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    • Join Date: Jan 2007
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    #1

    would be an Australian

    I have learned that in first conditional statements, if-clause should be past tense and main clause should be would + bare infinitive form.


    With the above rule, I have constructed the following sentence :

    If I were born in Sydney, I would be an Australian

    I think here : would + be (bare infinitive)

    Please tell me whether this sentence is right or wrong. Also tell whether `be' is bare infinitive or not.

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    #2

    Re: would be an Australian

    Yes, that is a perfectly grammatical English sentence. It only needs a period at the end. Be is indeed the bare infinitive form of the copular verb 'to be.' Other forms of this verb are: is, was, am, are, and were.


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    #3

    Re: would be an Australian

    Quote Originally Posted by mykwyner View Post
    Other forms of this verb are: is, was, am, are, and were.
    I know `smell' is also a copular verb.

    Then can we say `smell' is also `to be' form of verbs?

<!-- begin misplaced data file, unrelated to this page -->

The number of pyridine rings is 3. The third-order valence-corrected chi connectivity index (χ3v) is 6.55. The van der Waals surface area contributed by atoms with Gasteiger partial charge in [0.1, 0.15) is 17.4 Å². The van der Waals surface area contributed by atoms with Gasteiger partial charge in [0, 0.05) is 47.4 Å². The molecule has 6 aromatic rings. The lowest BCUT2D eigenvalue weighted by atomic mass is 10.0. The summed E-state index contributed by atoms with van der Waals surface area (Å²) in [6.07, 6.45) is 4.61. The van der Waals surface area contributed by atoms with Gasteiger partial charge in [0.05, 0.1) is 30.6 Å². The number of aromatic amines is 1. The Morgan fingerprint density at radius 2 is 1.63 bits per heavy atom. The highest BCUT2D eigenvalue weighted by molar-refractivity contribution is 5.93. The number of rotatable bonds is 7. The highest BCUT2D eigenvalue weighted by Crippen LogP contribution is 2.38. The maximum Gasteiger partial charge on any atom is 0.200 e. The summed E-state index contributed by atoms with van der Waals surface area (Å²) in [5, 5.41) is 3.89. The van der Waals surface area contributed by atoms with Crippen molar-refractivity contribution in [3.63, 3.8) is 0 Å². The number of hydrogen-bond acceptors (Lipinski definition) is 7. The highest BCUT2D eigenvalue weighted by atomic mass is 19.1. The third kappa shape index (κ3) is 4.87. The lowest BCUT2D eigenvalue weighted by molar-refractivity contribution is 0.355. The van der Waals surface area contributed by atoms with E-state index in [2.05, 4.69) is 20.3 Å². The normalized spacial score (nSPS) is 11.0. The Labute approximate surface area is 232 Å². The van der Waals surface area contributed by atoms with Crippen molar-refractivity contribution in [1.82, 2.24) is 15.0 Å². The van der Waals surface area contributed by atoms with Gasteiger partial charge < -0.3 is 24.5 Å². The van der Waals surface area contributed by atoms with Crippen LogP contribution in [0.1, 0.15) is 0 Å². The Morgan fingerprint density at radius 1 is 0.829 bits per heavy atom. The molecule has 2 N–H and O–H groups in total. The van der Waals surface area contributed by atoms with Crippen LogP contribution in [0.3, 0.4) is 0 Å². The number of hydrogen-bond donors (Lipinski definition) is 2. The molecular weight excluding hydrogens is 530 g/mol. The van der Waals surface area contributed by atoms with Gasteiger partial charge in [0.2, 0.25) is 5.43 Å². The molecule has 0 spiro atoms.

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    #4

    Re: would be an Australian

    Many English verbs that refer to the senses can be either linking verbs or action verbs.

    The flower smells sweet. Flower (noun) smells (linking verb) sweet (adjective)

    The dog smells his dinner. Dog (noun) smells (action verb) dinner (direct object)

    This applies to: taste, feel, look and some others.


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    #5

    Re: would be an Australian

    Quote Originally Posted by mykwyner View Post
    Many English verbs that refer to the senses can be either linking verbs or action verbs.

    The flower smells sweet. Flower (noun) smells (linking verb) sweet (adjective)

    The dog smells his dinner. Dog (noun) smells (action verb) dinner (direct object)

    This applies to: taste, feel, look and some others.
    Thank you Mykwyner.

    So, can I say `smell', `taste' sometimes `to be' form of verbs?

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    #6

    Re: would be an Australian

    Those verbs (smell, seem, taste, look, is, etc.) are all forms of linking verbs, but not forms of each other.

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